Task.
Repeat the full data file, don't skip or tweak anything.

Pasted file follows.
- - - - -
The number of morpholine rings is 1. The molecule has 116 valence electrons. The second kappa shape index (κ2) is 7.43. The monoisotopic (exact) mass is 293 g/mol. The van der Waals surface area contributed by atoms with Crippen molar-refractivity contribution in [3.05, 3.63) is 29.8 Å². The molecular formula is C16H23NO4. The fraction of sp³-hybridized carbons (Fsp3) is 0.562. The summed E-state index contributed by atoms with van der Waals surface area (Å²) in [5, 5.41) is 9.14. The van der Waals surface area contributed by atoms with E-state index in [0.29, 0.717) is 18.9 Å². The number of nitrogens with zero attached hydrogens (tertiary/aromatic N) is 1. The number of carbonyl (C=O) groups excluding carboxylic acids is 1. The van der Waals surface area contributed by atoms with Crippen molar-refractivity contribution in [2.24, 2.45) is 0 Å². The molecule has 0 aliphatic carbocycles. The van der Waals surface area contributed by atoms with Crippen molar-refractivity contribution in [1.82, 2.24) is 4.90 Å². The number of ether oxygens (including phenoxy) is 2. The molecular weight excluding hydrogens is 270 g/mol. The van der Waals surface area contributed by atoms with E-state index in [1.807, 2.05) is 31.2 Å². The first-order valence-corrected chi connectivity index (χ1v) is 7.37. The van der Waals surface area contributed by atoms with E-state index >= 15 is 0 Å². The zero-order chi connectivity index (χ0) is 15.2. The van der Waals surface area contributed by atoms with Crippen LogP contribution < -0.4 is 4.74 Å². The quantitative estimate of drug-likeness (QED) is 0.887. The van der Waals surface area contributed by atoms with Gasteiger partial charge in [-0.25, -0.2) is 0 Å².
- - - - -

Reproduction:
The number of morpholine rings is 1. The molecule has 116 valence electrons. The second kappa shape index (κ2) is 7.43. The monoisotopic (exact) mass is 293 g/mol. The van der Waals surface area contributed by atoms with Crippen molar-refractivity contribution in [3.05, 3.63) is 29.8 Å². The molecular formula is C16H23NO4. The fraction of sp³-hybridized carbons (Fsp3) is 0.562. The summed E-state index contributed by atoms with van der Waals surface area (Å²) in [5, 5.41) is 9.14. The van der Waals surface area contributed by atoms with E-state index in [0.29, 0.717) is 18.9 Å². The number of nitrogens with zero attached hydrogens (tertiary/aromatic N) is 1. The number of carbonyl (C=O) groups excluding carboxylic acids is 1. The van der Waals surface area contributed by atoms with Crippen molar-refractivity contribution in [2.24, 2.45) is 0 Å². The molecule has 0 aliphatic carbocycles. The van der Waals surface area contributed by atoms with Crippen molar-refractivity contribution in [1.82, 2.24) is 4.90 Å². The number of ether oxygens (including phenoxy) is 2. The molecular weight excluding hydrogens is 270 g/mol. The van der Waals surface area contributed by atoms with E-state index in [1.807, 2.05) is 31.2 Å². The first-order valence-corrected chi connectivity index (χ1v) is 7.37. The van der Waals surface area contributed by atoms with E-state index >= 15 is 0 Å². The zero-order chi connectivity index (χ0) is 15.2. The van der Waals surface area contributed by atoms with Crippen LogP contribution < -0.4 is 4.74 Å². The quantitative estimate of drug-likeness (QED) is 0.887. The van der Waals surface area contributed by atoms with Gasteiger partial charge in [-0.25, -0.2) is 0 Å².